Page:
Earlier this month (December 2016) GivingForce attended the The Crowdevent, where the United Nations’ Global Goals clearly struck a chord with everyone in the room. I thought I’d share my perspective.
Joe Franses, Director of Coca-Cola European Partners, gave a captivating talk on the importance of the Sustainable Development Goals (SDGs) for business. The public sector have shaped and supported what has now become the SDG initiative — even before they were implemented last year. The third sector quickly learned the value of SDG’s as advocacy tools for their own noble causes. There is a growing awareness in the private sector that implementation of SDGs can and should play a central role in what a responsible business does.
Sustainable development depends on the active engagement of both the public and private sectors. We expected the tone of discussion to begin with ‘if’ businesses should start working towards the Global Goals. However, the Crowd attendees jumped right in and asked how enterprises could work towards a healthier, fairer and better world.
Entrepreneurs who understand how their business can benefit from sustainable development initiatives — taking into account the importance of corporate social responsibility — will become more effective champions of the SDGs.
A report by risk management firm DNVGL regarding specific SDGs concluded “businesses of this kind are ready to take “extraordinary action” to help achieve the goals”. These businesses “see the SDGs as a way to achieve competitive advantage”. This is especially apparent when vying for the attention of millennials, for example. Millennials appear to have an intrinsic understanding of how important the SDGs are to the success of shared global objectives — they are value driven employees. A data driven report on business action and millennials by Corporate Citizenship states that “[They] believe in collaboration on multiple levels, both within and outside the private sector.”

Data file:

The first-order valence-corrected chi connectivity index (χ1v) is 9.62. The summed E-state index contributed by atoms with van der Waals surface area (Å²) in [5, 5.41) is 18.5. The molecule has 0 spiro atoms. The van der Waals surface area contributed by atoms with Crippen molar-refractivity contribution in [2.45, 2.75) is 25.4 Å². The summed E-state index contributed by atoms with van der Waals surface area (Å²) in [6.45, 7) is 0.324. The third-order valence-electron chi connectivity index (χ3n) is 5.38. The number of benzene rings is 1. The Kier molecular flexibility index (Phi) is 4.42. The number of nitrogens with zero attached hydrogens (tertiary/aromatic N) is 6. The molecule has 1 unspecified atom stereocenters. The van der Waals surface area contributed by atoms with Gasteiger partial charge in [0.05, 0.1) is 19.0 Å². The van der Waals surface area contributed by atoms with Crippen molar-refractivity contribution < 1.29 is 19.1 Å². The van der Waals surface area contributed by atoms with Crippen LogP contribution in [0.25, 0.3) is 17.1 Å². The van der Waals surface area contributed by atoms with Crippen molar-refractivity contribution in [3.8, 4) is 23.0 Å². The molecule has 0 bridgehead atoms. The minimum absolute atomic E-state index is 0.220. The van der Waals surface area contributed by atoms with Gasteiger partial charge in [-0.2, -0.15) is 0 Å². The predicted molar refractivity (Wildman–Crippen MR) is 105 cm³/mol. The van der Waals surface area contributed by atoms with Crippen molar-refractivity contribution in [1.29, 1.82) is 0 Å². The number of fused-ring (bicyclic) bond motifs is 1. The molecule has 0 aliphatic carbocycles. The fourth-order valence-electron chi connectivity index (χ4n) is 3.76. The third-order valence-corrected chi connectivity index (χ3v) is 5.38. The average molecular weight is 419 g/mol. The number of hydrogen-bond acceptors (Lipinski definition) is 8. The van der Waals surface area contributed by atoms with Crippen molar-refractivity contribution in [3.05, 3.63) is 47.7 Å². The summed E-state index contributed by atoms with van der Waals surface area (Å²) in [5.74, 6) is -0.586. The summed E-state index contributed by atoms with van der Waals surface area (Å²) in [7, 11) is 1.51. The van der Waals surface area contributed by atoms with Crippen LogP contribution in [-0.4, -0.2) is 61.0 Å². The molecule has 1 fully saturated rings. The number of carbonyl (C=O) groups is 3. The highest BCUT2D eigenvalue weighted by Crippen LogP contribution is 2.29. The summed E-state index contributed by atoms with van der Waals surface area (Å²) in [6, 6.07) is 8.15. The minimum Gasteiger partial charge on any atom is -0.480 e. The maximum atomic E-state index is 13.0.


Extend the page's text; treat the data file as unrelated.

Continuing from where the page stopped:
Business culture of today and new generations will need to collaborate on many levels — one learning and growing from the other — a cross-generational effort to nurture corporate citizenship and shared values such as the SDGs. At the Crowd event, Sonja Graham explained how Global Action Planimplemented a value-driven schools program, which had a phenomenal effect on students’ feelings, giving them “greater appreciation of how they impact the environment and inspiring them to be sustainably responsible citizens”.
Altruism/philanthropy was once at the discretion of an individual — the answers to how the private sector can achieve success in the giving arena will ultimately define the chance of success of both the Global Goals and individual businesses.
Unsurprisingly, the importance of technology to achieve scale and reach expands into the success of the Sustainable Development Goals. At the Crowd’s plenary session, Joe Franses brought our attention to the UN’s official SDG in Action App, which allows users to browse, join and share actions that support the Global Goals. Similarly, GivingForce will launch its own app in 2017, which will allow employees to find, record and share their own volunteering activity. The creation and emergence of these apps shows that all citizens — be it of a school, business or planet earth — are looking for ways to get together and improve their local and global community.